Doctors eventually will be pushed to do a better job of keeping patients at home, too. Sharp Rees-Stealy Medical Group, a large practice in San Diego, already uses computerized "telescales" to remotely monitor advanced heart failure patients such as Jerri Frost, 78. Each morning, Frost stands on an electronic scale that weighs her and asks a series of "yes or no" questions, which she answers by punching a keypad. Rapid weight gain in heart failure patients can be a sign of dangerous fluid buildup. Occasionally, Frost has to admit to the scale that she's had a salty meal (Mexican and Chinese are favorites), which might trigger a call from a nurse. "If I've lost weight, it says 'Good job,' " she says with a chuckle. Jerry Penso, the group's quality director, says the "all cause" readmission rate for older patients is 13.8 percent, compared with the 20 percent national average.
Reducing hospitalizations by improving care is a no-brainer, but experts caution that not all readmissions are preventable, and some indicate a high quality of care. A zero readmission rate "would be a very bad sign," says Stephen Jencks, a Baltimore-based healthcare consultant and a former director of the quality improvement group at CMS. A cancer patient, for example, may be readmitted several times for chemotherapy; a heart failure patient may return for surgery to implant a pacemaker. Some worry, too, that creating financial incentives to keep people out of the hospital could cause hospitals not to readmit patients, or to discharge them prematurely, not for medical reasons but because they know they may be paid less for such patients.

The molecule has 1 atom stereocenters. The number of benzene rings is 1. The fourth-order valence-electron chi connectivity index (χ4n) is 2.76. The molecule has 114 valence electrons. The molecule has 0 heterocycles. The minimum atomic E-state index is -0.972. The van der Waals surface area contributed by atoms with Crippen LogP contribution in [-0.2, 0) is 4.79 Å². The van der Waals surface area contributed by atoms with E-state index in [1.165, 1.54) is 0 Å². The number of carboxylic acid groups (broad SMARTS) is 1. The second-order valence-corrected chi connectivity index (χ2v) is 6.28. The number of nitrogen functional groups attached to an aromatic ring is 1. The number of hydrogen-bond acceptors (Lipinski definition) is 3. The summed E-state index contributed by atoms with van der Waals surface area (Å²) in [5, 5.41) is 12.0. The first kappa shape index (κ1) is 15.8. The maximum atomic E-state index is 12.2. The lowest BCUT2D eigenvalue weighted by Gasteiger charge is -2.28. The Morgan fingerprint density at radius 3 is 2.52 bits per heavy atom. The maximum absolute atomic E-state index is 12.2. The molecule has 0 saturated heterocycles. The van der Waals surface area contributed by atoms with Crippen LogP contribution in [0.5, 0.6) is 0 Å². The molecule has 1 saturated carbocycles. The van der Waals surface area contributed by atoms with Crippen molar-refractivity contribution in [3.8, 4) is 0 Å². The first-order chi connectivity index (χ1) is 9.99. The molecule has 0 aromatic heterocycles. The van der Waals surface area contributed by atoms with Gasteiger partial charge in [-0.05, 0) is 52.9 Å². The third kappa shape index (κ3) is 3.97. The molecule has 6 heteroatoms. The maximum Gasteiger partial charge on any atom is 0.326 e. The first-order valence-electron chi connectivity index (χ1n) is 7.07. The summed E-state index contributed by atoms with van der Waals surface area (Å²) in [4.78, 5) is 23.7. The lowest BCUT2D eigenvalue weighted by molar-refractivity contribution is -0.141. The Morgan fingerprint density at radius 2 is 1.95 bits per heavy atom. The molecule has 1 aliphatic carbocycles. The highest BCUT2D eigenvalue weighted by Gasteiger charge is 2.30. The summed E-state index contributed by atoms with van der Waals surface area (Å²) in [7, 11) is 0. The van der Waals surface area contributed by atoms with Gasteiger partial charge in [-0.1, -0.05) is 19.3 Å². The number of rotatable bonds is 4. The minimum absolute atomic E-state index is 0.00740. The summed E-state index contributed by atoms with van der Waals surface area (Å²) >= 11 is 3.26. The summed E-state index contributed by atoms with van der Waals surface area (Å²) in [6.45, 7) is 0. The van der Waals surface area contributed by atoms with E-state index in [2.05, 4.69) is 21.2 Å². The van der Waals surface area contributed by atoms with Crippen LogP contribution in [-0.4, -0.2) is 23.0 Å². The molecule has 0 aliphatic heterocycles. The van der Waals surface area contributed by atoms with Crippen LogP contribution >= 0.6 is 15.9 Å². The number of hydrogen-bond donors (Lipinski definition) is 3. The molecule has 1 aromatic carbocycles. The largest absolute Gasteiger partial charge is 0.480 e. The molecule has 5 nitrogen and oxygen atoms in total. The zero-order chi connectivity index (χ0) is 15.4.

Clearly, it's more important than ever for patients to insist on clear explanations and to understand their rights while in the hospital. People covered by Medicare who feel they are being discharged too early, for example, can file an immediate appeal; hospitals are required to tell you how to do so upon your arrival. Even the threat of an appeal can mean closer scrutiny of a patient's discharge plan, says Laura Weil, director of the health advocacy program at Sarah Lawrence College. Some states let patients stand up to private insurers, too.